WikiLeaks never published the email—you know, the one that two FBI informants gave to Assange as a teaser and said was legit—and five years later, during the 2016 election season, The Daily Dot inexplicably resurrected the “€2 billion transfer” email, berating Wikileaks for their failure to publish it while spurring on the Russiagate conspiracy. You can find the whole story here:
DDoSecrets’ Emma Best also went after WikiLeaks for their alleged failure to publish all of the Syrian emails, the same Emma Best that works with child porn purveyor and Anonymous hacker, Aubrey Cottle. And according to so-called hacktivist, Ray Johansen, he helped Best put together the DDoSecrets’ platform and he, as well, seems to have a questionable background when it comes to children.
Regardless, years before The Daily Dot published their article and Best blasted WikiLeaks on Twitter, Assange weathered a baffling shitstorm of criticism over the rate at which WikiLeaks was publishing The Syrian Files from none other than members of Anonymous. We’ll get to that like everything else because as you might remember, this entire 8.0 sub-series about Christopher Doyon is being published because:
Four years ago, I published an article called, “Under Attack Part Eight: The Syria Files,” as part of a popular series I wrote about the history of WikiLeaks. In fact, the entire series, along with my hard work, was noticed and promoted by Julian Assange. Since then, multiple well-known, manipulative, and abusive disinfo activists have tried to delegitimize my work by falsely claiming (among a host of other things) that other people wrote the series for me.
Because prominent pro-Assange accounts like @BellaMagnani, which many believe is controlled by Assange’s fiancé, Stella Moris, have publicly made these allegations [while producing exactly zero evidence for their delusional statements], perhaps someone should ask them why the individuals who supposedly penned the Syria Files article purposely tried to insulate one particular hacking group from scrutiny. I mean, if Moris, Ray Johansen’s alter ego “Kaidinn,” and the rest of the disinfo mafia want to credit anyone other than myself for writing it…
My guess is that online personas like @BellaMagnani and “Kaidinn” have no desire to explain the hole they dug for themselves with their false accusations and so I’m more than happy to take responsibility for what I wrote, or rather, for what I didn’t write.
In the article, I mentioned several groups that were reportedly involved in hacking the Syrian emails, however, there was one particular organization that I completely ignored. This was mainly due to the fact that a. I didn’t think they were significant because b. I couldn’t find very much information on them because c. At the time, I didn’t know where to look or who was involved with the group, and d. Google searches made it difficult because the group’s name is identical to much larger and well-known foreign organizations and, as such, searches returned a massively high number of results that bore no connection whatsoever.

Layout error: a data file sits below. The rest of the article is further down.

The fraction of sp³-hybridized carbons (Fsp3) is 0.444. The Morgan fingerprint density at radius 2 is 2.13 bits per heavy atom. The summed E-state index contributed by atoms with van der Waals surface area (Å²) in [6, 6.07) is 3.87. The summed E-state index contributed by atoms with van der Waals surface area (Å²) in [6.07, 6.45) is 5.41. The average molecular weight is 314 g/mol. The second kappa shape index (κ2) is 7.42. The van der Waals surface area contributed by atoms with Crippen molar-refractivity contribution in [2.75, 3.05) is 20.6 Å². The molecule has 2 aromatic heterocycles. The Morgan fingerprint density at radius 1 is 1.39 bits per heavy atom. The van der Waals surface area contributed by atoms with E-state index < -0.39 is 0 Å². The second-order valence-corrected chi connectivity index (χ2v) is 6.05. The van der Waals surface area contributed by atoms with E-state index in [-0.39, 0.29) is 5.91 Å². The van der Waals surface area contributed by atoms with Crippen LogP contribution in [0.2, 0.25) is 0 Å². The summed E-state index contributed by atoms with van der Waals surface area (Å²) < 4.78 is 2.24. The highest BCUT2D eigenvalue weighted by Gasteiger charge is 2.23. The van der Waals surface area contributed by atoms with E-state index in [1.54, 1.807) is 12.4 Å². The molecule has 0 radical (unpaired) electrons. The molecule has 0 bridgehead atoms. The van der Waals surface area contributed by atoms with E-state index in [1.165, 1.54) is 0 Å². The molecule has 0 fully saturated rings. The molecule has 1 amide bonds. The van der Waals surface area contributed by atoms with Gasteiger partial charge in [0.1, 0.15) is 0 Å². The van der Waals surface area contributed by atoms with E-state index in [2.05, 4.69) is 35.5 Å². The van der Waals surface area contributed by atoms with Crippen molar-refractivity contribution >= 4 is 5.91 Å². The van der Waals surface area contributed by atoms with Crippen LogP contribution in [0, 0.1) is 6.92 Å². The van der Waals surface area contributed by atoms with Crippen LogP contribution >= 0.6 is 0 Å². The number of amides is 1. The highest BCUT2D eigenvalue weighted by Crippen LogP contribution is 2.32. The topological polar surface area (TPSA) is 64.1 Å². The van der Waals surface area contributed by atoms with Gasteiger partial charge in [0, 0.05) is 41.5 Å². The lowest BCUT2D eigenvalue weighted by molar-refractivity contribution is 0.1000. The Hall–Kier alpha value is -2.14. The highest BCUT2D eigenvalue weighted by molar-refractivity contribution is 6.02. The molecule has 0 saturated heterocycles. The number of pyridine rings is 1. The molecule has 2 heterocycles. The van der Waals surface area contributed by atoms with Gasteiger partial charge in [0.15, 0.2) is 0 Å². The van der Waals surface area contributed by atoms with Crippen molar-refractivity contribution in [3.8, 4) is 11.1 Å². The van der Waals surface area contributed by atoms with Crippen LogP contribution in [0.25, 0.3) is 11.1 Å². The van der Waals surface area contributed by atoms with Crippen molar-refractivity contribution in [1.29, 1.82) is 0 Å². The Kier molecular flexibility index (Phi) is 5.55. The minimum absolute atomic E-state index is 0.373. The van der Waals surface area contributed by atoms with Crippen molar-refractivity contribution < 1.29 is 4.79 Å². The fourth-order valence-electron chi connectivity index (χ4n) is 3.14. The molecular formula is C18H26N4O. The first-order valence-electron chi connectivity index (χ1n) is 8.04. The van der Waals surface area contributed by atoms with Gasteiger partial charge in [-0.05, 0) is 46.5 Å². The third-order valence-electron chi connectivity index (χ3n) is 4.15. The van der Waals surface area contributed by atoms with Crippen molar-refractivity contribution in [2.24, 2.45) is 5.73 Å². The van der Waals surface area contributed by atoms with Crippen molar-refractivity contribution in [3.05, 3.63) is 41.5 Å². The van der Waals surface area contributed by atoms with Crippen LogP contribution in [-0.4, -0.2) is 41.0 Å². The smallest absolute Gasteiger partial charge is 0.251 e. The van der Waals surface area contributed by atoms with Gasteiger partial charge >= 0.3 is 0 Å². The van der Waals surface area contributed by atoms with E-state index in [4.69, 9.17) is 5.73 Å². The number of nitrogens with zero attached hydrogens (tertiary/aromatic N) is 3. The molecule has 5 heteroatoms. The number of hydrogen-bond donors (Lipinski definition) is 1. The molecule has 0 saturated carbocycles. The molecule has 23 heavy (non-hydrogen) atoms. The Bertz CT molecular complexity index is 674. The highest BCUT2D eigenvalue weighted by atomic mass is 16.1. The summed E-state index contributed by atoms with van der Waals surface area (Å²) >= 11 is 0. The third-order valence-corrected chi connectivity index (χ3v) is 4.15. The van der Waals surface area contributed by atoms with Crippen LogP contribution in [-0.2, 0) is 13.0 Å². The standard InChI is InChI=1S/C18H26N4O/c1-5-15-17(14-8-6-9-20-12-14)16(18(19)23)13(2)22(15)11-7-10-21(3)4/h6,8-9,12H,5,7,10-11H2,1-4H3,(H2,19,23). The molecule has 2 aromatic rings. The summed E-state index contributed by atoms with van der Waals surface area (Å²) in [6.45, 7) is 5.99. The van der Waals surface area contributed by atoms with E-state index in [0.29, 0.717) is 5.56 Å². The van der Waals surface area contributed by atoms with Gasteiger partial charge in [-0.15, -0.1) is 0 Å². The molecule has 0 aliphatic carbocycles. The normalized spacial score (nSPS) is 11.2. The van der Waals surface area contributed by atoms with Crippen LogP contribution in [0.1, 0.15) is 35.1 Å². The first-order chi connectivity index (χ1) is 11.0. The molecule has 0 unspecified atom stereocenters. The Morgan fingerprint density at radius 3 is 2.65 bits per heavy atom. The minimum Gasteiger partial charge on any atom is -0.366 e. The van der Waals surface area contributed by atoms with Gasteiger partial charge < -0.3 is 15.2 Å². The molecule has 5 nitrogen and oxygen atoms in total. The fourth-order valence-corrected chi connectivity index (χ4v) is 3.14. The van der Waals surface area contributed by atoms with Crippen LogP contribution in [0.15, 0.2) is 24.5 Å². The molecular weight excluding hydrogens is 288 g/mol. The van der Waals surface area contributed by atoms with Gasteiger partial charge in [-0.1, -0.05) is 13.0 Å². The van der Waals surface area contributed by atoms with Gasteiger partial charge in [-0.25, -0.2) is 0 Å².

In addition, I included a link to a Pastebin that this group wrote and I still ignored the significance. For that, I apologize to my audience. But I’m also curious as to why no one pointed out this group to me after all of these years—especially in light of the fact that the leader claimed that the group’s members included ex-military and former intelligence agents.
That group was the Peoples Liberation Front, also known as the PLF, and I’m interested in why @BellaMagnani, “Kaidinn,” the hacktivist community, and others have long protected it. If you’re not familiar with the PLF and Christopher Doyon a.k.a. “Commander X,” an alleged hacker who became one of the most well-known faces of Anonymous, clear out your calendar because I have a lengthy four-part (approx.) story to tell you that’s both fascinating and astonishingly absurd.
This is how we got here. The Syrian Files.
A few days after Palantir, HBGary Federal, and others put together “The WikiLeaks Threat” presentation, Anonymous launched Operation Payback in response to Visa, MasterCard, and PayPal’s refusal to process donations to WikiLeaks. This is the operation that Doyon said he joined specifically to infiltrate the hacking collective. His words, not mine.
Between January 1-2, 2011, three things happened: Christopher Doyon a.k.a. Commander X arrived in San Francisco, Anonymous launched #OpTunisia, and The New York Times revealed that the Bank of America had gone on the offensive. However, by the end of the month, Aaron Barr had moved well beyond the WikiLeaks and Bank of America situation and had, quite literally, become obsessed with WikiLeaks’ enigmatic relationship with Anonymous.
Barr spied on members of Anonymous in their #OpTunisia IRC channels and on January 29th, he sent an email Tom Conroy:
I am surprised at the level of success I am having on the Anonymous group. I am able to tie IRC Alias to Facebook account to real people. I have laid out the organizations communications and operational structure. Determined the leadership of the organization (mostly – some more work here to go).
Two days later, he already had a meeting scheduled with Booz Hamilton’s Senior Vice President, Bill Wansley, while he continued to search for more ties between WikiLeaks and Anonymous. He advised Wansley that Anonymous was “looking to resurrect operation payback in support of wikileaks.”
So, a job that started with HBGary Federal assisting Palantir and Bank of America in taking down WikiLeaks in order to cover the bank’s arse quickly turned into an Anonymous research project for Barr. One can surmise this was due in part because of #OpPayback, one of Anonymous’ biggest operations that started only days after Barr received that first email about Bank of America on December 2, 2010. However, Barr wasn’t motivated by some sense of morality, he was in it for the money, and both #OpPayback and #OpTunisia surely whet his appetite.